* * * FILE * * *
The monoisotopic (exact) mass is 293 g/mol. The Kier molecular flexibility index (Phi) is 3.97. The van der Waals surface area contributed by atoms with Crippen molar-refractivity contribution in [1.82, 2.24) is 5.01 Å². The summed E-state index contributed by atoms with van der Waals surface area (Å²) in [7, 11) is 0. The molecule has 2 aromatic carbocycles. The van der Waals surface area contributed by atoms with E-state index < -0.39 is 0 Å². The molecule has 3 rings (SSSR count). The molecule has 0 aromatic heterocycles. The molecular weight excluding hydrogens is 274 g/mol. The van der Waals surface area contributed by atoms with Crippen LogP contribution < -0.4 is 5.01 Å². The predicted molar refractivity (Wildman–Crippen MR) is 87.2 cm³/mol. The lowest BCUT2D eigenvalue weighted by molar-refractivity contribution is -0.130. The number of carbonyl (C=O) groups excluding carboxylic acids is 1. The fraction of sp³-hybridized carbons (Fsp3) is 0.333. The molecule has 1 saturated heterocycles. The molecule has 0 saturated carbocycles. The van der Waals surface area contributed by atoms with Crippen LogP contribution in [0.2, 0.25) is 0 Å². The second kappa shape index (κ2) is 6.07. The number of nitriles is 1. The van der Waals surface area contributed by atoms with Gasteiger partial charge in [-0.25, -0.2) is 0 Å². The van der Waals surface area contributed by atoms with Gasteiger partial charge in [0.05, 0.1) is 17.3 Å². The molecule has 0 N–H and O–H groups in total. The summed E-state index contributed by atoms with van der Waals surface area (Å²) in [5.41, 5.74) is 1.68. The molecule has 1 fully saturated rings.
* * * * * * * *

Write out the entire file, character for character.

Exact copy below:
The monoisotopic (exact) mass is 293 g/mol. The Kier molecular flexibility index (Phi) is 3.97. The van der Waals surface area contributed by atoms with Crippen molar-refractivity contribution in [1.82, 2.24) is 5.01 Å². The summed E-state index contributed by atoms with van der Waals surface area (Å²) in [7, 11) is 0. The molecule has 2 aromatic carbocycles. The van der Waals surface area contributed by atoms with E-state index < -0.39 is 0 Å². The molecule has 3 rings (SSSR count). The molecule has 0 aromatic heterocycles. The molecular weight excluding hydrogens is 274 g/mol. The van der Waals surface area contributed by atoms with Crippen LogP contribution < -0.4 is 5.01 Å². The predicted molar refractivity (Wildman–Crippen MR) is 87.2 cm³/mol. The lowest BCUT2D eigenvalue weighted by molar-refractivity contribution is -0.130. The number of carbonyl (C=O) groups excluding carboxylic acids is 1. The fraction of sp³-hybridized carbons (Fsp3) is 0.333. The molecule has 1 saturated heterocycles. The molecule has 0 saturated carbocycles. The van der Waals surface area contributed by atoms with Crippen LogP contribution in [0.2, 0.25) is 0 Å². The second kappa shape index (κ2) is 6.07. The number of nitriles is 1. The van der Waals surface area contributed by atoms with Gasteiger partial charge in [-0.25, -0.2) is 0 Å². The van der Waals surface area contributed by atoms with Gasteiger partial charge in [0.05, 0.1) is 17.3 Å². The molecule has 0 N–H and O–H groups in total. The summed E-state index contributed by atoms with van der Waals surface area (Å²) in [5.41, 5.74) is 1.68. The molecule has 1 fully saturated rings.